DH and I live in a house built in 1860. Several generations of the same family lived it it. We bought it from the great-great grandson of the original builders, who grew up in the house.
We passed papers on June 30 and the seller was supposed to be out of the house on July 1. He overstayed an extra six days. It was legally our house at this point and we could have charged him rent but didn't.
When he left, he dismantled built-in shelves that he was supposed to leave for us. He promised to leave his fridge. He didn't - he took it with him and we had to buy one, an un-budgetted big expense. The dishwasher was broken, a fact he didn't disclose before the sale, so we had to buy one of those, too. He dug up plants from the garden and took them to his new house.
While moving out, he badly scratched the wooden floors in the living room. We had to have them refinished, another expense. He left the house filthy.
And best of all, three months after the sale, the former owner comes back to DH and me and says, "I just talked to someone who would have paid me $30,000 more for the house than you did. If I'd waited to sell to him, I'd have had that money. I think we should renegotiate the price you paid." We laughed at him. He threatened to sue us. We said go ahead and good luck to you.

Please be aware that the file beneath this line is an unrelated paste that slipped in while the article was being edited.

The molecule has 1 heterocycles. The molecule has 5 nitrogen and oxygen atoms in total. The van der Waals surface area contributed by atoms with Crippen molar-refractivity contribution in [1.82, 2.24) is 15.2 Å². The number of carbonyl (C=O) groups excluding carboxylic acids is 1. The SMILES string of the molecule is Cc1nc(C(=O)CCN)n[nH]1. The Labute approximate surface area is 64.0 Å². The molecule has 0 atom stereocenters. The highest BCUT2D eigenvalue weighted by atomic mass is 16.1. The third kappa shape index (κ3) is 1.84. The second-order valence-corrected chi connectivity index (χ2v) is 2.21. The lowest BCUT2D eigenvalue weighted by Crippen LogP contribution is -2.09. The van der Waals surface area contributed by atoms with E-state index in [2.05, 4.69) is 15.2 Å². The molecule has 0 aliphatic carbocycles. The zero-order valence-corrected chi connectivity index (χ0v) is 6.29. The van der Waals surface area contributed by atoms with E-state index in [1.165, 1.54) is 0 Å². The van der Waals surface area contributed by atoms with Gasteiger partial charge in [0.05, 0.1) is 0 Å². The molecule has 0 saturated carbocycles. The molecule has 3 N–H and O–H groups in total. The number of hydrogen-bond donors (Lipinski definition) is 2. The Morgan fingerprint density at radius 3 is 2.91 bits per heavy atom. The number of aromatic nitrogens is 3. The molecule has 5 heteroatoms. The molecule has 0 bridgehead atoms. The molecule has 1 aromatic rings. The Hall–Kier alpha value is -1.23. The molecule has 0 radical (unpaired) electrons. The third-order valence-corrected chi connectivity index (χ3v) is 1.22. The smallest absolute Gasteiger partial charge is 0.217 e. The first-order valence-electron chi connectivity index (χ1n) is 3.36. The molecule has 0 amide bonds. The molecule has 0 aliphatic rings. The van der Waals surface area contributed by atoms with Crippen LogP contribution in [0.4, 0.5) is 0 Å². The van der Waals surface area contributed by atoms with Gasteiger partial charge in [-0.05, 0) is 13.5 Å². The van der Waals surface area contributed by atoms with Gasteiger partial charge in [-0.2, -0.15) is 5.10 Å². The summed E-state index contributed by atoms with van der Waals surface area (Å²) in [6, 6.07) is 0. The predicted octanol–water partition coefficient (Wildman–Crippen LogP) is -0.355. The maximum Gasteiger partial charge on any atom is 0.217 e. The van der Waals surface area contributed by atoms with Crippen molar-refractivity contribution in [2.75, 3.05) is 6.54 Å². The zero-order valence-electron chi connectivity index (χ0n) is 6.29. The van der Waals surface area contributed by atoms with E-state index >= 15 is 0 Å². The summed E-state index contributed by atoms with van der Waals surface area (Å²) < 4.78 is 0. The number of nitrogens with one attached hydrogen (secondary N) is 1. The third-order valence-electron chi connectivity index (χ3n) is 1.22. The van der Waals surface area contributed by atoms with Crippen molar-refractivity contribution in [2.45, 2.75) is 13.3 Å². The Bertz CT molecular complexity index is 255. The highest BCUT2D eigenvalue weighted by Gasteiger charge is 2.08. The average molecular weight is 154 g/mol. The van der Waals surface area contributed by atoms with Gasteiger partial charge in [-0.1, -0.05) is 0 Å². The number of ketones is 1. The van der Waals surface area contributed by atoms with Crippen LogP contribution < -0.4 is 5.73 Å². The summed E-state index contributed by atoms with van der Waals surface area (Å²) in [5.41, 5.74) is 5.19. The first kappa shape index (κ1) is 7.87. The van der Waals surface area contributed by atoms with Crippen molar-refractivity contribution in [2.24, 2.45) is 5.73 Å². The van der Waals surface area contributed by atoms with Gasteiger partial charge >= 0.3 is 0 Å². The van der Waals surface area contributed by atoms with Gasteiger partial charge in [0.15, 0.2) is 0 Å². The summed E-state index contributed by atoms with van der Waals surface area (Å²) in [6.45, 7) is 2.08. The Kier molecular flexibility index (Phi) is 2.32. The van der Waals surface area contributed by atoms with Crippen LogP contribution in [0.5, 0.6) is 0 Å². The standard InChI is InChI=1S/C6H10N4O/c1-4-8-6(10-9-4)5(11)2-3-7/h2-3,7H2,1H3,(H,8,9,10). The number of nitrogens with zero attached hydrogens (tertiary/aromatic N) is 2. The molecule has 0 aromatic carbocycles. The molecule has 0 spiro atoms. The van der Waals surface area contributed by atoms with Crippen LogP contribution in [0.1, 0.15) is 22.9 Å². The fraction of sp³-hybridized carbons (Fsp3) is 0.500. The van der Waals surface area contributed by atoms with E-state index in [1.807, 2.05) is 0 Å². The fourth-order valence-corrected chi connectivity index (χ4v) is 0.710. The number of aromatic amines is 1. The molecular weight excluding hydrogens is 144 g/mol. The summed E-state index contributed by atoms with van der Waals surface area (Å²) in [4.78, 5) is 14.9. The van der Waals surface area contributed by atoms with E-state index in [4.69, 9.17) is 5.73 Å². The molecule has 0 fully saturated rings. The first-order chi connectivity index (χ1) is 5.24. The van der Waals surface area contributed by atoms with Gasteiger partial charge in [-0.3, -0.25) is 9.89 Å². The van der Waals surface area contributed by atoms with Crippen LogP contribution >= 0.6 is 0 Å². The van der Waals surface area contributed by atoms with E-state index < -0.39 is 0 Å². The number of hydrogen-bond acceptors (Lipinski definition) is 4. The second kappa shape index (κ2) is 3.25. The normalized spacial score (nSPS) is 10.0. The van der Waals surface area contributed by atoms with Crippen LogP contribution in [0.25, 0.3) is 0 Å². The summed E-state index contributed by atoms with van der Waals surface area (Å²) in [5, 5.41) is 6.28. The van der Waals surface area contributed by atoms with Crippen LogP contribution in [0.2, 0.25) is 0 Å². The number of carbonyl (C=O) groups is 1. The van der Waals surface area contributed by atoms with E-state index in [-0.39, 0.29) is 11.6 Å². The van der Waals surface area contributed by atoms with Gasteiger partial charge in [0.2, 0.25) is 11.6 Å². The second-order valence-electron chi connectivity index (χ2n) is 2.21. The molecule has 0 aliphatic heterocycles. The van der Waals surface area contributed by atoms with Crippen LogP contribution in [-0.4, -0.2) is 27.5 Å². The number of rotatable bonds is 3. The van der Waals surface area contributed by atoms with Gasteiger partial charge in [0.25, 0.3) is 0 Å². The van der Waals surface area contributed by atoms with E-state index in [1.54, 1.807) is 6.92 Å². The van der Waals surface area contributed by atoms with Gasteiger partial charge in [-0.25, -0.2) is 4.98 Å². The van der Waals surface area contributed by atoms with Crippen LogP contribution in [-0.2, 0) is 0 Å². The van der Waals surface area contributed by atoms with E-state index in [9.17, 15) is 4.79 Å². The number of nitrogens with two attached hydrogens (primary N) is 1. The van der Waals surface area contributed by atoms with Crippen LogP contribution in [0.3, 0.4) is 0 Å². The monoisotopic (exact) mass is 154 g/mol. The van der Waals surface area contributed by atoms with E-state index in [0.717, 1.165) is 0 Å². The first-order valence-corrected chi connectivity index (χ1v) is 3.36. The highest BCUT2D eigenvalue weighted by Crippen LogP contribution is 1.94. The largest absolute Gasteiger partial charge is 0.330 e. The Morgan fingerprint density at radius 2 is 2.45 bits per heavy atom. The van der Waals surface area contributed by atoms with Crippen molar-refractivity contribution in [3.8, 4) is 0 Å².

Three years after moving in, DH and I built an addition to the house. We also painted it a new color. The new section was architecturally true to 1860 and blended in very nicely. We used a builder who specializes in period restorations. The house used to be a depressing battleship gray, now it's a light cheerful yellow. We get a call from the crazy former owner criticizing the "modern cracker box that we had tacked onto his beloved boyhood home" as well as the "the stupid color."
So jump forward a couple years, and the guy phones us and says that his grandchildren are visiting our town and he wants to bring them into our house "to tour their ancestral home."
I hadn't discovered this board in those days and hadn't yet learned the EHellion splendid phrase, "I'm afraid that won't be possible." I think what I said was, "What? Are you nuts? Don't come anywhere near this house!" and hung up on him.